The COVID-19 pandemic is affecting every part of life. One area of life that it has interrupted is the economy. Governments are arguing over stimulus packages, non-essential business are shut down, and people are less social. This means that money is not flowing as usual. This is seen across the globe and not merely in our own neighborhoods.
This has significance for a lot of churches, especially small ones when it comes to giving. Churches must make adjustments to budgets since this will undoubtedly impact ministry plans and even payrolls of small church pastors. But how should individual Christians approach this topic of money and the church? Is it just a taboo that we should avoid? No. Christians must search the Scriptures on every topic, whether taboo or not.
Here are a few (unchanging) biblical principles on giving that can help guide us during this time.
#1: Give with the Right Heart. The Bible indicates that financial support of the ministry is a heart issue. We cannot forget the often quoted passage, ” . . . for God loves a cheerful giver” (2 Cor 9:7b). Christians give cheerfully because we know that we are investing in eternal matters. We give cheerfully knowing that it produces thanksgiving to God (2 Cor 9:11). Christians should feel an appropriate tension between sacrifice and cheerful giving. Jesus, gave Himself sacrificially but He did so willfully and with great joy, ” . . . Jesus, the author and perfecter of faith, who for the joy set before Him endured the cross” (Heb 12:2b, emphasis added; cf. John 10:18).
Whether our economy is thriving or striving, Christians give with a cheerful and sacrificial heart. We support causes that go beyond life on earth. We are stewards of God’s good gifts and happily give that which is temporary, for the benefit of that which is eternal.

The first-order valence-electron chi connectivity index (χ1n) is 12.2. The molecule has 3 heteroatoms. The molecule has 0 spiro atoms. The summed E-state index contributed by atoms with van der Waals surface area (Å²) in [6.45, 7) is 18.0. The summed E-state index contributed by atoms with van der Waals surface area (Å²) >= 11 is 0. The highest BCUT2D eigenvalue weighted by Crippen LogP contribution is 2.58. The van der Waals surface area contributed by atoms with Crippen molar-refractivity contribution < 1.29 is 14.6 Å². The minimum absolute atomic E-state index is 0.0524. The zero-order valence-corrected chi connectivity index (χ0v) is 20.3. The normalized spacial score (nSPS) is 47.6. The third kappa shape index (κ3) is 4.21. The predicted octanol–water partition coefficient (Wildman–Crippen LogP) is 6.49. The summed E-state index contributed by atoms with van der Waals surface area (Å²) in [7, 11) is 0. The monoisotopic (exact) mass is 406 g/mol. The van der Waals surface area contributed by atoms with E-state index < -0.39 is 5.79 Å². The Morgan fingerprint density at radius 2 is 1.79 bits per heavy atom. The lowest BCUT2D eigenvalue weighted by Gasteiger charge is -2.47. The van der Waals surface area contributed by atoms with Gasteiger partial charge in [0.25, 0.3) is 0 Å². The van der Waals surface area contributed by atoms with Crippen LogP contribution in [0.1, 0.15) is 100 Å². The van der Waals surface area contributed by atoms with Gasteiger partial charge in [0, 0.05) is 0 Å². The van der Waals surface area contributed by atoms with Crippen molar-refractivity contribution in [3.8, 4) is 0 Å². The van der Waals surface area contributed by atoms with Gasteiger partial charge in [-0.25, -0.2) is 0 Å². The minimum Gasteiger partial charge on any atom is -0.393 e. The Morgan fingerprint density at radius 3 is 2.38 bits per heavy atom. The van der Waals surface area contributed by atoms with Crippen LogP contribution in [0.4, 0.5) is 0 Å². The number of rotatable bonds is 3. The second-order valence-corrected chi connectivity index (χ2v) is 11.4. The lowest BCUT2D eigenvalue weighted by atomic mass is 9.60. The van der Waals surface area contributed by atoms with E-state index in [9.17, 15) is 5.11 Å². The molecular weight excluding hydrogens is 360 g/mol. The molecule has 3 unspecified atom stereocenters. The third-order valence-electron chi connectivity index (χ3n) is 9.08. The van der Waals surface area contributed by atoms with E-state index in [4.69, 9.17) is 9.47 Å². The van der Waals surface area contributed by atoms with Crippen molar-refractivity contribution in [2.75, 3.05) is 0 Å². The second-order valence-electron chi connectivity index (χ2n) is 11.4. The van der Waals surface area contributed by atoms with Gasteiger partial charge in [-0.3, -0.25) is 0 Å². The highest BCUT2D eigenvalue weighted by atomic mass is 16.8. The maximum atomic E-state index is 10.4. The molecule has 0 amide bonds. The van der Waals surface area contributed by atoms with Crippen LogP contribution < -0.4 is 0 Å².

#2: Give as a Biblical Steward. The Bible instructs Christians to givethoughtfully and intentionally as good stewards, “Each one must do just as he has purposed in his heart” (2 Cor 9:7a). The Bible also tells Christians to give, “On the first day of every week each one of you is to put aside and save” (1 Cor 16:2a).
Basically, the Bible tells Christians to be faithful budgeters. This shows that Christians should aim to account for all the money that God has given us. This does not mean we are stingy, but it does mean we are serious about our finances. Christians understand that the Lordship of Christ even includes how we spend our money. It’s all his to begin with anyway.
#3: Give in Proportion. The Bible instructs Christians to give in proper proportion to what they receive. To be clear, this is not an argument for a particular percentage (e.g., always give 10% of your income). Rather, I believe the Bible says that our ability to give should be proportioned with how much and when we are paid. Paul told the Corinthians, “On the first day of every week each one of you is to put aside and save, as he may prosper” (1 Cor 16:2, emphasis added). Christians should give to the church as they prosper. Sometimes our financial prosperity is not much, so we give what we can. Other times our financial prosperity is in abundance, so we can give in abundance.